The quality of the papers was particularly high and the selection of those papers for the Journal presented a difficult choice. The papers selected were chosen for their quality of writing, their relevance to the Journal’s objective of publishing papers that offer new insights or practical help in the application of research methods in business research and to represent the four major themes of the conference.

The papers dealt with the problems facing management researchers in a variety of ways. The papers proposed a number on new and unusual methods, including Psychogeography ( Knowles) and webometrics (Romero‑Frias). Both of these papers focused on explaining the technique and its appropriateness to business research. Techniques dealt with in previous issues were also well represented including mixed methods (Ryan); Grounded Theory (Noel & Kamyangale); REP Grid (Klaus). Several papers offered some valuable insights into key steps of the research process including audit trail (Carcary) and data collection problems and interpretation ( Iacono, Brown and Holtham; Rasmussen, and Heiko; Heiro and Reetta). The paper by Brooke and Parker introduced a new dimension (spirituality) to the philosophy of business research. One paper offered an intriguing review of leadership research (Mortimer).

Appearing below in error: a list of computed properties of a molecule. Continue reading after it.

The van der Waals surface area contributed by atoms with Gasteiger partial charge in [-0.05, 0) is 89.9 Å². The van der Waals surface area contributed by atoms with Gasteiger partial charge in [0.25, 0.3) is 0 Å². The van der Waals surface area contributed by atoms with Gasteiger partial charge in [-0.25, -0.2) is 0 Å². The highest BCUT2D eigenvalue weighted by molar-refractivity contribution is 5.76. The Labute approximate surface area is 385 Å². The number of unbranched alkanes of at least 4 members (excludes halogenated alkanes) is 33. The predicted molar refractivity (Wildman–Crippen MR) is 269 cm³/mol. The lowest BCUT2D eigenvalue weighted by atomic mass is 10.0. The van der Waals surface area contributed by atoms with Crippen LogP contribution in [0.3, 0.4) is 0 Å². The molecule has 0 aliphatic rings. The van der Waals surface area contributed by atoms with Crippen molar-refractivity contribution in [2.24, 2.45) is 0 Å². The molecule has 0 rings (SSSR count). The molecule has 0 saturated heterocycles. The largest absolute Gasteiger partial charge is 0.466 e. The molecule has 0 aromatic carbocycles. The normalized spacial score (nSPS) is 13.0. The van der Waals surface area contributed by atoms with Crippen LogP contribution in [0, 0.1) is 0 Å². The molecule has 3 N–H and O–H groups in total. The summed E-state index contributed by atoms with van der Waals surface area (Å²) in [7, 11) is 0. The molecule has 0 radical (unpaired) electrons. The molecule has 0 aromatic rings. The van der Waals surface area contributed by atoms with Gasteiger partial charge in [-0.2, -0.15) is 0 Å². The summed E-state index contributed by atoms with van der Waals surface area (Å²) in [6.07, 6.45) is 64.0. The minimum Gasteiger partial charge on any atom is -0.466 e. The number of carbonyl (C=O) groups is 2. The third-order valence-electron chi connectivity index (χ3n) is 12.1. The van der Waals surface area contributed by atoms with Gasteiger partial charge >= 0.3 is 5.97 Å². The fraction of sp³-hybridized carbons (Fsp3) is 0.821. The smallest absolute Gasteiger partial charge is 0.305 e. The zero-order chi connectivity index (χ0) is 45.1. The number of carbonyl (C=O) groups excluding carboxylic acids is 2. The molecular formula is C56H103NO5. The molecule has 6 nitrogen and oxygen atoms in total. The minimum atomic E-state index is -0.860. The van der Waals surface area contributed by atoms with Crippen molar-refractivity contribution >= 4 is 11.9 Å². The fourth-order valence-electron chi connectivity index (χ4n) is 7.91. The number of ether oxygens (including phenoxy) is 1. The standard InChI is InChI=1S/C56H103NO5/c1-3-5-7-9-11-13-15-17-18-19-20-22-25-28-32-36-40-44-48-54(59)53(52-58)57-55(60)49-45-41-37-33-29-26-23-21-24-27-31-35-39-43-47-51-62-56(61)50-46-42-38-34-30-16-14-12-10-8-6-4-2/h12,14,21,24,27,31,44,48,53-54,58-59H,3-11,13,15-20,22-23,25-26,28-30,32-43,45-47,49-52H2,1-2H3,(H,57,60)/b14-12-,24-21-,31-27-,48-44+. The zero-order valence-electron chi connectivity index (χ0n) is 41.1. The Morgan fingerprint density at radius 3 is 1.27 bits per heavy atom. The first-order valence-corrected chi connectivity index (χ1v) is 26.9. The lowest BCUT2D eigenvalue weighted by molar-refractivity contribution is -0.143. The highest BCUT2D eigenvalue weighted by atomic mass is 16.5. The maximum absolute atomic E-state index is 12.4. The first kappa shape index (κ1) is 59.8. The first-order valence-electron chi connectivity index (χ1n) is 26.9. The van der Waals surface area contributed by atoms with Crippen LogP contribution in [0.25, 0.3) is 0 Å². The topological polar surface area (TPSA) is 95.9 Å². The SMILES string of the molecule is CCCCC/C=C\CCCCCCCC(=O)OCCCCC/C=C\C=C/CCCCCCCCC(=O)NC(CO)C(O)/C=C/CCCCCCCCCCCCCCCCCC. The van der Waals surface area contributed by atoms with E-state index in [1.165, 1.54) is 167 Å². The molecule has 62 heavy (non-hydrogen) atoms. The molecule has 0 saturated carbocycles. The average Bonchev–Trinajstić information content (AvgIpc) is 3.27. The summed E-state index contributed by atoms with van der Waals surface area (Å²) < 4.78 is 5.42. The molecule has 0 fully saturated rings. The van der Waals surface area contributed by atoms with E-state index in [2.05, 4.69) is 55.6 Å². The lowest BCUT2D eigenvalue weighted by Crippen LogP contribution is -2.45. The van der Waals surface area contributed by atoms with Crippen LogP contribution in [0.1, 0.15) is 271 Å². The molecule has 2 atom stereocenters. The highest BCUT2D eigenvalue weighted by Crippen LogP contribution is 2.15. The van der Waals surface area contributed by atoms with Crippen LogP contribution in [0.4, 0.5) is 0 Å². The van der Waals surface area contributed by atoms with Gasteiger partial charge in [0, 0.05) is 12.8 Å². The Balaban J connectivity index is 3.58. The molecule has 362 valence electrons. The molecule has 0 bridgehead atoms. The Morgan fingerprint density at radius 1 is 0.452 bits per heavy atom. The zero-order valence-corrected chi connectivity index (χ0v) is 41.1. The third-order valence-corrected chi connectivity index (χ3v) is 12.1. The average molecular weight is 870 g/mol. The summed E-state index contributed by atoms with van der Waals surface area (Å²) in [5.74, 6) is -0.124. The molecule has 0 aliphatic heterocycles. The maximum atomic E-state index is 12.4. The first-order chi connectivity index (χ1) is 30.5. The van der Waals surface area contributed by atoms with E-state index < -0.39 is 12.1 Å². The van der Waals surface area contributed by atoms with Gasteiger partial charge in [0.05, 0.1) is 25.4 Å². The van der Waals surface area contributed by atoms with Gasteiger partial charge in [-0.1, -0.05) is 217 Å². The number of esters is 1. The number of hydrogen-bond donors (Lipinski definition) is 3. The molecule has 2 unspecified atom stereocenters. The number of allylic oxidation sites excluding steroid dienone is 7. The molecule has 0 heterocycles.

Keywords: brand identity, brand personality, business intelligence, business management, business survey, critical management, essential self, fact-based, feminist research methods, focus groups, Foucault, grounded theory, health care professionals, higher education, information systems, information technology, internet studies, interpretivist paradigm, interview, leadership theory, London, longitudinal case work, luxury brand, meaning and work, methodology, multicultural data collection, nonresponse, organisations, organisations audit trail, organizational culture, participant observation, philosophy, Protestant Ethic, psychogeography, qualitative data, qualitative online research, qualitative research, qualitative research methods, regional development, religion, Repertory Grid Method, research confirmability, trustworthiness, research design, research methods , research strategies, safety in the field, self-selection, SMEs, spirituality, steel trading case, transferability, Web 2.0, Web minin